Police say an oxyacetylene cylinder may have exploded, causing nearby buildings’ windows to blow out and scattering debris in Footscray.
One man has died after an explosion in the truck he was driving triggered a collision involving five cars in Melbourne’s west. Paramedics were assessing three others at the scene while one person was taken to Footscray Hospital.
Police said they were assessing LPG cylinders in the back of the truck but were unclear about what had caused the explosion around 11.55am that left “a chaotic, unusual scene” at the intersection of Barkly and Gordon Streets in Footscray.
It was unclear whether the explosion happened before or after the impact, police said.
Two sets of power lines are down and windows were blown out in nearby homes. The explosion spread debris over an area of about 100 meters along Barkly Street east of Gordon Street.
MFB incident commander Marcus Baker said firefighters were alerted to the mayhem at 11:55 in the morning by several emergency calls.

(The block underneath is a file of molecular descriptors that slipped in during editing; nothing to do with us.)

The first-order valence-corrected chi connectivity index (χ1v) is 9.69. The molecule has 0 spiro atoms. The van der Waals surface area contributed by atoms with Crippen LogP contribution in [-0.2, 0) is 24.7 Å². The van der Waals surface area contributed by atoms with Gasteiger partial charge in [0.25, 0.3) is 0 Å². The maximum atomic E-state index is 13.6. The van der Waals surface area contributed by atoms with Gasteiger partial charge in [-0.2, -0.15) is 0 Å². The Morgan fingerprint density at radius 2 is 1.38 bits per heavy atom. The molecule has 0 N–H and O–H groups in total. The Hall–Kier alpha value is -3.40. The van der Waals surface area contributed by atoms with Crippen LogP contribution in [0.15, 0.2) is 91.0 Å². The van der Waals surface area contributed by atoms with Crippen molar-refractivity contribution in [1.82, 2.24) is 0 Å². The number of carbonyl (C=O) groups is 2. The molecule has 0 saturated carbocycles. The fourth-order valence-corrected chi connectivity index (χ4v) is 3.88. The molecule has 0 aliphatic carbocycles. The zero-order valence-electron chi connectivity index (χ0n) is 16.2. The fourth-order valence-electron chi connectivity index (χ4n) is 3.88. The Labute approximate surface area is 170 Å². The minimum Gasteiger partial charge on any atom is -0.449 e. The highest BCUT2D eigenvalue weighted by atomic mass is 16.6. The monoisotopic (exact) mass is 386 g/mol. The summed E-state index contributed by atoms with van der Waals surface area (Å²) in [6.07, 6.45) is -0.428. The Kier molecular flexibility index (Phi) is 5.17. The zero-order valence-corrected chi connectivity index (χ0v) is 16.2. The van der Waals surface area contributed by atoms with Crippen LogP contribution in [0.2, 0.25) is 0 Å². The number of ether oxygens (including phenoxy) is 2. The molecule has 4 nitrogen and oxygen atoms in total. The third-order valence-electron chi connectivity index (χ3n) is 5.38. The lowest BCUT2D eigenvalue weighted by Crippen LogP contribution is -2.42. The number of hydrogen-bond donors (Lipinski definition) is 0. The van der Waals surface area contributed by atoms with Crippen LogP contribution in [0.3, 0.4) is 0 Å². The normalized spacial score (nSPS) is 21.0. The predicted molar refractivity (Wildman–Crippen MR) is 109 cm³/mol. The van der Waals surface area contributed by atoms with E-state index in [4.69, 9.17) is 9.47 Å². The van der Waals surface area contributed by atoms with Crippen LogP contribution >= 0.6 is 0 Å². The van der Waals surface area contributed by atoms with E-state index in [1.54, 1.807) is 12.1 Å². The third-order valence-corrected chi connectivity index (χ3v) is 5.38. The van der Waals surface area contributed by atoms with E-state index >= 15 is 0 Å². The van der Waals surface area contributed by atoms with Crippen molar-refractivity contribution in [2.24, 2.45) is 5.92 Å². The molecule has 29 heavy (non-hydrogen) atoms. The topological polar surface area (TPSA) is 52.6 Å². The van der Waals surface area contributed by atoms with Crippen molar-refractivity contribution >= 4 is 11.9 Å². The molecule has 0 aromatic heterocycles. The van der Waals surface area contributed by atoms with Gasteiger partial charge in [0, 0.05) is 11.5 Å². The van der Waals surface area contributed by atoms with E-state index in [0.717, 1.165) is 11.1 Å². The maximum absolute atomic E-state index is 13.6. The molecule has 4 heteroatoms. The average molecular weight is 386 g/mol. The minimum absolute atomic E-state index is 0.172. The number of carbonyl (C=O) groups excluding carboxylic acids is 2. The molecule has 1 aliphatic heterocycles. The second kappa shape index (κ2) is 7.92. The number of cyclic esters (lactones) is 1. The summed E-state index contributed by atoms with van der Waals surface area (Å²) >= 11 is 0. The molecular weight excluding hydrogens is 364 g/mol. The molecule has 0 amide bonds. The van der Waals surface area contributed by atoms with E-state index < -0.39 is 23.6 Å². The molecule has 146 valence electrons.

“It was a scene of great chaos,” he said.
Much of the debris is believed to have come from the truck, which was loaded with “mixed goods of a second-hand nature” including LPG cylinders, Mr. Baker said.
Acting Inspector Nigel L’Estrange, of Victoria Police, said the truck was travelling east along Barkly Street when it collided with a 4WD.
“It was quite significant blast,” Acting Inspector L’Estrange said.
Local residents said the impact of the smash was extreme, triggering several automatic alarms and numerous phone calls from people nearby.
Nearby buildings had sustained damage from the shockwave, include one probably containing asbestos, he said.
An exclusion zone was put in place and 19 people from houses on Barkly Street between Creswick and Gordon streets were evacuated.
Artur Wydro, from the nearby Alan Mance car dealership on Barkly Street, said the windows of the building shook when the explosion occurred.
“We all jumped, we thought it was a bomb or something,” he said.
“We ran into the street and all we could see was white smoke, so we knew it was an explosion — if something was on fire the smoke would have been black or grey.
“There was a white fog settling over the street, it was very scary. It looked like someone had thrown clothes all over the street.”
Originally published: Herald Sun